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2013年7月22日 (月)

Midsummer Day of the Ox and eel/土用の丑の日と鰻

Canicular days are the 18 days before Risshun (around February 4th), Rikka (around May 5th), Risshu (around August 7th) and Ritto (around November 7th). The day of ox during the summer canicular days is Midsummer Day of the Ox, and it's today this year.  People eat eel on this day, and there’re several stories on how that custom was started; an eel shop owner consulted Gennai Hiraga, a herb doctor, on the poor sales. He put a poster that says “Midsummer Day of the Ox is the day of eel, then, the sales started picking up. It’s also said that eating foods starting with ‘u’ on the Midsummer Day of the Ox is good for the body.



2013年7月11日 (木)


Simply boiled corns remind me of my late grandmother. She was growing corn in summer, and boiled corns were always on a table every time we visited her place. While corns are sold with skin on in Japan, they’re sold without skin and cut in the U.K. Plus, corns are supposed to be cooked on the same day as they are harvested, but the shelf date is longer in the U.K. 

Even wrapped with skin, you can tell good corns by how thick and how dark ‘whiskers’ are. In boiling them, stop three minutes after boiling if you prefer crispy texture. Five minutes if you like soft and tender texture.




2013年7月 7日 (日)

Shichiseki (Tanabata) and vermicelli/七夕(しちせき、たなばた)と素麺

There’re two events on July 7th on the old calendar. One is the Star Festival that celebrates the meeting of two lovers, Kengyu (Altair, personified as a cowherd) and Shokujo (Vega, as a weaving girl). They’re separated by the Milky Way but allowed to meet on the bridge over the river just once a year on that day. The other is “Kikkoden” that prays for the improvement of women’s handicraft skills. In Japan, there’re rituals to purify themselves on the five sechi-nichi (Jinjitu - January 7th, Joushi - March 3rd, Tango - May 5th, Shichiseki - July 7th, Chouyou - September 9th). People bathed on July 7th to clean impurities away. Imperial court and aristocrats in the Nara period (710-784) adopted these events, and then it was spread to the ordinary people. The custom became popular in the Edo period (1603-1868) that setting up pieces of bamboo in the garden and hanging strips of paper of five different colors on that wishes are written. 

Somen (Japanese vermicelli) is the dish for this day. It’s likened to Shokujo’s threads and come from sakupei (noodle made with flour and rice flour).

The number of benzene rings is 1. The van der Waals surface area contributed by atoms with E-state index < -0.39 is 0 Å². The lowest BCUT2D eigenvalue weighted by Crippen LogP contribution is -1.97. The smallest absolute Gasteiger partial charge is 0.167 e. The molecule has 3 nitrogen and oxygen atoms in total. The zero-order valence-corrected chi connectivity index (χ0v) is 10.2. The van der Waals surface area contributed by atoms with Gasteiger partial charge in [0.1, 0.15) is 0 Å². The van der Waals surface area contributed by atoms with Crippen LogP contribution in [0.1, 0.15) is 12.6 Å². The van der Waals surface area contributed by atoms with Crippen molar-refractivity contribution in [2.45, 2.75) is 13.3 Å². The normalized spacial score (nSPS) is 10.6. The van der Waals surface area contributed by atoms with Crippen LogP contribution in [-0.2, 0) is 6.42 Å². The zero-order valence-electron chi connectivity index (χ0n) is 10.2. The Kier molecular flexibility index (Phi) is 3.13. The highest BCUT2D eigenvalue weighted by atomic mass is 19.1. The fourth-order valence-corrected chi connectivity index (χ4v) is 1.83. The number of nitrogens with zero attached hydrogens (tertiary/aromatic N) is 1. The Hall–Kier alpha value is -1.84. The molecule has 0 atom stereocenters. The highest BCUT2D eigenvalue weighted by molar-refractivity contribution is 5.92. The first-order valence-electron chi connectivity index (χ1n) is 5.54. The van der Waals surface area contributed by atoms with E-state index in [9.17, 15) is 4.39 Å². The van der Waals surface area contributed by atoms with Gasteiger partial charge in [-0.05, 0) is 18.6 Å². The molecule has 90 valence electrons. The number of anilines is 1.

(The bowl in the photo is made of ice. Prepare for two different size of bowls, pour some water and put in a freezer. That’s it.)






2013年7月 5日 (金)

Kitchen utensils in Japanese restaurantsやっとことやっとこ鍋

This utensil called ‘yattoko and yattoko-nabe’. They’re commonly used in Japanese restaurant.
Yattoko is a pincer-like tool to hold pans. You might think it’s not convenient and a pan might fall down, but they’re practical tools and no worries to drop. Yattoko-nabe is a pan and it has no handle. Why don’t Japanese chefs use pans with handles and yattoko? There are several reasons. One is to prevent pans from burning. Handles of Japanese pans are made of wood, and kitchen for commercial use has wider and stronger hob compared to the one for home use. Two is chefs use pans for many different ways. For example, cooking on the hob first, then cooling down on ice water, then keeping in a fridge. Work would be easier without handles. Three is to keep the traffic in kitchen open, then accidents like chef’s apron catches a pan can be avoided.




2013年7月 4日 (木)

Conger myriaster/鱧料理

‘Hamo (Conger myriaster) is a summer delicacy in Japan, especially in the west. The eel-look fish is just in season now in July. It has lots of small but hard bones. Therefore, preparation called ‘hone kiri (literally, bone cut)’ should be done. Chefs are experienced to make 26 cuts in 3 cm and without damaging its skin. Hamo’s bone is hard enough to make a knife nicked at one-time cutting. 

It can be cooked in many ways – parboiled and served with plum sauce, grilled, tempura (deep-fried), marinated in vinegar, soup, risotto etc.






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